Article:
No sleep leads to high blood pressure

Studies have shown that people who have less than 6 hours of sleep per night increases the risk for high blood pressure. Waking up frequently, not falling asleep easily, or having any other issues can also lead to risk for high blood pressure.

A recent study of older men showed that those who got the least amount of sleep were 80% more likely to develop high blood pressure than those who got long, continued hours.

Experts often refer to slow wave sleep as the time when the body is restoring its energy reserves: blood pressure goes down, breathing slows, and the heart rate drops. People usually fall into deep sleep earlier in the night. If your blood pressure does not decrease while you’re asleep, it may lead to damaged blood vessels. Too little sleep may cause parts of the brain that control the release of a number of hormones and other substances related to maintaining proper blood pressure to work less efficiently.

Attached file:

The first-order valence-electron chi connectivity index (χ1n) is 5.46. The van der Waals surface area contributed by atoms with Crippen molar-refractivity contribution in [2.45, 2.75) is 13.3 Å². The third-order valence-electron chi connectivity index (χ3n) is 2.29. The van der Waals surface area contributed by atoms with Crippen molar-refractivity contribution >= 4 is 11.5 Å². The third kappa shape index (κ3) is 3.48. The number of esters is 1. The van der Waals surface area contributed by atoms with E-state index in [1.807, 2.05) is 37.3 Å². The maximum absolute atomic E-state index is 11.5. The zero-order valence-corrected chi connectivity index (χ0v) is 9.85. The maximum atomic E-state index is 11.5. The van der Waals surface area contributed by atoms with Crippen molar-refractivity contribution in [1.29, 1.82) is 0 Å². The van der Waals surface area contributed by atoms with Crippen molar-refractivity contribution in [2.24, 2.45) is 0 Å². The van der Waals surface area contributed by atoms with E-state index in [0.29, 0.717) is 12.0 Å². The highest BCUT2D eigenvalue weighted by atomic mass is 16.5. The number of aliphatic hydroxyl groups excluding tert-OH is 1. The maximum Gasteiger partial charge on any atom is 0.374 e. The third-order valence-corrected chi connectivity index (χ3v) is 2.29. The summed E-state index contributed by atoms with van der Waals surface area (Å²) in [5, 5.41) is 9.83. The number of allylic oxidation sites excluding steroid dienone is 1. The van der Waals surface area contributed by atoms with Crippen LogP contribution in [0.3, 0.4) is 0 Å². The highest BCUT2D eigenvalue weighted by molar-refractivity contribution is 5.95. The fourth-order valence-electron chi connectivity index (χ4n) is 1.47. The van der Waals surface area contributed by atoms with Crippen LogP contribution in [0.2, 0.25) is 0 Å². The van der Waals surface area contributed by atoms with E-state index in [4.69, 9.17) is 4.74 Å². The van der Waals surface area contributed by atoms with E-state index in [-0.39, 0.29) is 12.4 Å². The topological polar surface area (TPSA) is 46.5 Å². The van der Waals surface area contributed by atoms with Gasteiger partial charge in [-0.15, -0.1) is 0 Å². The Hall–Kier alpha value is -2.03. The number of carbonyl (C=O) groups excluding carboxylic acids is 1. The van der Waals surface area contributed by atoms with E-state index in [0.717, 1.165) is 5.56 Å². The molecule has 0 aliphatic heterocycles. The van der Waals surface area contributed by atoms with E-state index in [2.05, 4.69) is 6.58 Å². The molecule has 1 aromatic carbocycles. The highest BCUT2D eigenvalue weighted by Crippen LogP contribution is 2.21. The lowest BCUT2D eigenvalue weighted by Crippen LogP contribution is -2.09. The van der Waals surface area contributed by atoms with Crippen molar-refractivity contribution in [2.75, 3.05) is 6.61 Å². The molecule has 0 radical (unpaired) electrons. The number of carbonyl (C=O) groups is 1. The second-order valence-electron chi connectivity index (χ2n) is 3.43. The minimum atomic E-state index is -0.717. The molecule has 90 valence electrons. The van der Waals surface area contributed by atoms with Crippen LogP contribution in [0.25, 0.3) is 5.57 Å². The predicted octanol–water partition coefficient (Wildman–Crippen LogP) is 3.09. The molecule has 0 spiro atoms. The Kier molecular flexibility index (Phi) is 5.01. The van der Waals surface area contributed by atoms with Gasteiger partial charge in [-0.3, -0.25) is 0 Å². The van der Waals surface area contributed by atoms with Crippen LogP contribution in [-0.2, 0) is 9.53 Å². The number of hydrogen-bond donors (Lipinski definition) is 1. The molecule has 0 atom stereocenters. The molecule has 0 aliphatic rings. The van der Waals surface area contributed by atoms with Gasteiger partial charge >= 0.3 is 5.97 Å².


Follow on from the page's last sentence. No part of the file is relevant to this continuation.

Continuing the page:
For blood pressure, “sleep quality is something to pay attention to,” explains Dr. Susan Redline, Professor of Sleep Medicine at Brigham and Women’s Hospital and Beth Israel Deaconess Medical Center at Harvard Medical School in Boston. “Just as one would pay attention to your diet and physical activity levels.”


If you are experiencing insomnia or other sleep troubles, make sure to consult your doctor and find out about specific treatments.

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